By Francesco Bianchini
Among the most important landmarks in my life are houses. I believe that I have understood their souls, their languages, and their needs. And in those houses, I’ve felt understood, defined, and safe. This is true for those of long habitation as well as for those living in for short periods of time; those the family or I have owned, but also some I rented. It is not the act of ownership that creates the bond, but the intimacy. It is my family’s last home that I would like to remember here, and that conjures certain gastronomic memories – all the more intensely because I experienced them while living there alone in the period leading up to its sale.
Tower of Porchiano with Todi in the distance
When my father sold La Cervara, where the family had lived for fifteen years, there were still nine of us who needed a roof to shelter under. I accompanied papa on his first visit to the residence of Guy Munthe who had died, aged 49, just after completing his passionate restoration of an ancient watchtower overlooking the Tiber. The property spoke of a singular man possessed of extremely personal attachments to houses, in keeping with his family tradition as creators and collectors of exceptional estates. The Story of San Michele, written by Guy’s grandfather Axel Munthe – tale of the genesis of Villa San Michele in Anacapri – was my parents’ favorite book at the time they settled in Umbria. Despite the coincidence, and because of the tower’s extravagantly convoluted floor plan, I was certain my father would dismiss it as an option to buy – not knowing or fully understanding his inscrutable sentimentality.
The Tiber from the tower
In the years thereafter, Porchiano was the house in which papa poured the best of himself and his talents as a wannabe architect. Forced to undertake major changes to accommodate our large family, he began with new bathrooms, embedding some in the thickness of the walls; adding more bedrooms, and installing a real kitchen that in Munthe’s time did not exist. Each year papa embarked on new projects: a doorway through the five-foot thick wall to the terrace overlooking the river; an elevator to ease the climb through a six-level house. Dan and I also contributed, decorating ceilings and painting faux marble motifs in exchange for unforgettable stays. My father also turned his attention to the exterior, adding pergolas, pathways, hedges, fountains. Papa loved formal gardens, the simplicity, and rigor of Italianate geometry, the surprise of passing from one ‘green room’ to another.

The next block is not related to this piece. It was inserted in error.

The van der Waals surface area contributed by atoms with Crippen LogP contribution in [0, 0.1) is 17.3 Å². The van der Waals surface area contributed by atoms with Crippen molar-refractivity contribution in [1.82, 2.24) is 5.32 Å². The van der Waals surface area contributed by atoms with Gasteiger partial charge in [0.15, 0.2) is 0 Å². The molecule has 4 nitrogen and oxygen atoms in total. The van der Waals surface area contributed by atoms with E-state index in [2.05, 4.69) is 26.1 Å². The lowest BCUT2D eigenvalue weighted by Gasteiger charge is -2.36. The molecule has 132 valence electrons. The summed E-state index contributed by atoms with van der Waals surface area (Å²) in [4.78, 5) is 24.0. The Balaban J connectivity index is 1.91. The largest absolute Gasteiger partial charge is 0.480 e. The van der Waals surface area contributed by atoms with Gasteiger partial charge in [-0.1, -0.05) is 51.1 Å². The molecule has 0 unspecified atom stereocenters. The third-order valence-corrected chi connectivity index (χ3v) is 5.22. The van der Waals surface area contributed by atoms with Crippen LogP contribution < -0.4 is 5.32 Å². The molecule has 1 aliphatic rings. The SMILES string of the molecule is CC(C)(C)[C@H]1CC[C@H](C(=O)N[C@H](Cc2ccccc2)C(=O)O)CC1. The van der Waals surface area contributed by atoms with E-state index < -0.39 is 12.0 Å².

Me, papa, and my sister Sofia
Faux marble door surrounds, our work for papa
One of papa’s garden ‘rooms’, his fountain pergola
When my father died we found ourselves having to sell his house. During the twenty-five years that he owned Porchiano, the place was slowly emptying of all its residents. To facilitate the sale and keep an eye on the garden, I proposed to the family that I move in – and I did so for two consecutive winters. Heating the tower, with its series of communicating rooms, one on top of the other was a losing battle. I reduced gas consumption to a minimum and installed myself in a second-floor bedroom – not the large one where Guy Munthe’s good friends Princess Margaret and Helena Bonham-Carter had both stayed (with its seventeenth-century doors that didn’t shut properly, and huge fireplace that shot all the warm air up the chimney) but a smaller one opposite the elevator with a comfortable en suite bathroom. I set the thermostat so that the house wouldn’t go below sixty degrees; weather-stripped all the doors, and put the heaviest comforter I could find on my bed. When I wasn’t in the garden raking the oak leaves that swirled in the gray November and December skies; clogged the gutters, and massed in piles against the hedges, I sat by the burning fireplace in the dining room. There I would prepare my lessons, eat, read, snooze, and receive visitors. Unwittingly I had recreated the habits of the former owner who, in his later years, had hibernated in that same first-floor room where he had installed a stove for cooking, a stone sink, a sofa on which to doze and sometimes spend the night, armchairs for his guests, and where he read his books and listened to his music.
The Princess Margaret bedroom
The kitchen was freezing cold and most of the time I preferred to cook and heat my meals in the dining room fireplace, using grates and tripods. What I remember of those winters; of the wan light in the French windows that I could see declining on the beautiful stones of the courtyard; of the wind that rattled in the chimneys, it is the memory of the comfort of that permanently lit fire that I cherish the most. Who cares if the tower sprites played tricks on me, beguiling plumes of smoke to waft from the electrical sockets, commanding the elevator to ascend and descend on its own! Although confined to one room to spend my evenings, the house was alive and I felt its benevolence. At dinner time, I’d pile a half-dozen links of those beautiful Umbrian sausages on the grill, along with slices of bread, and pour myself a glass of Rosso di Montefalco. I’d poke the sausages so that the fat would drip onto the sizzling embers, and roasted them the way I liked – lacquered in their lard, browned to the point of combustion.
My favorite spot, the dining room fireplace (coat-of-arms by Dan and me
For Christmas of 2017, Dan and I invited friends who had frequented and loved the tower to share the last supper. There was no shortage of Norcia sausages, roasted in the fireplace that had been the companion of countless lonely evenings. It was an emotional gathering during which all present were informed that Porchiano had found a buyer and would soon change hands. Everyone recounted beautiful memories: the wisteria in bloom and the scent of old roses, or the winds and mists of autumn – and we said goodbye as if to a loved one.
Wisteria in bloom, papa’s Capri garden